The great thing about the bottom line is that you can “fake it ’til you make it” – so to speak.
Actually, you can fake it even if you don’t make it. That’s the beauty of the Fed-inspired hunt for yield.
Investors are so damn desperate for any semblance of return that they’ll snap up new corporate supply with the same ferocity that a misguided Trump supporter consumes the latest headline from Breitbart News.
The proceeds from new corporate debt sales are of course funneled into buybacks and when you decrease the number of outstanding shares, you thereby boost EPS and thereby share prices, and thereby equity-linked compensation for management. See, everyone’s a winner!
Well, except for the balance sheet, which is why when you look out across IG and HY, you see record leverage.
Anyway, what you can’t fake is topline growth. You know, sales.
With that in mind, consider the following out this afternoon from SocGen.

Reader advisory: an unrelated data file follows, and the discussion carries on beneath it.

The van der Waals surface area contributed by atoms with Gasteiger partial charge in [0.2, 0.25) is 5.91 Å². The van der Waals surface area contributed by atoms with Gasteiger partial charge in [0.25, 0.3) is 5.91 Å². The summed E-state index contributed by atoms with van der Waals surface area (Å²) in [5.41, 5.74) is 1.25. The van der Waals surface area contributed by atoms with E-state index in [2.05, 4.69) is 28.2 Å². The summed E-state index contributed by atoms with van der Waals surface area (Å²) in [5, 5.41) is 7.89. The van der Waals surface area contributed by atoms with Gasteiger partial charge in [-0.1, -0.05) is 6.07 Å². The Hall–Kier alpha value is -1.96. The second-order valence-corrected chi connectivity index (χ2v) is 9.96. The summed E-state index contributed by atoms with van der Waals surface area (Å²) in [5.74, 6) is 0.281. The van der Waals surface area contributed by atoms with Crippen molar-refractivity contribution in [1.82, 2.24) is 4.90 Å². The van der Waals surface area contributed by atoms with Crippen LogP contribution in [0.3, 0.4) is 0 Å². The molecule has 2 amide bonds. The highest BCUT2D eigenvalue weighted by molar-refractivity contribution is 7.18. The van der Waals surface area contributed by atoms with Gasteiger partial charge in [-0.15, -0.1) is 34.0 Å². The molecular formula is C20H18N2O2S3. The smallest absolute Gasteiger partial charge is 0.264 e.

With equity valuations elevated and bond yields rising, it is up to profits to make all the running, or more accurately sales. Typically during an economic upswing PE multiples contract as interest rates move higher; nonetheless equities continue to move higher courtesy of EPS growth generated through greater demand. The problem is then demand. Sales growth is now materially lower than in previous cycles, when typically 10.0% sales growth was the norm as opposed to today’s anaemic 3.5%. For EPS to grow as profit margins come under pressure from higher wages and input costs, investors are going to have to hope for higher sales growth.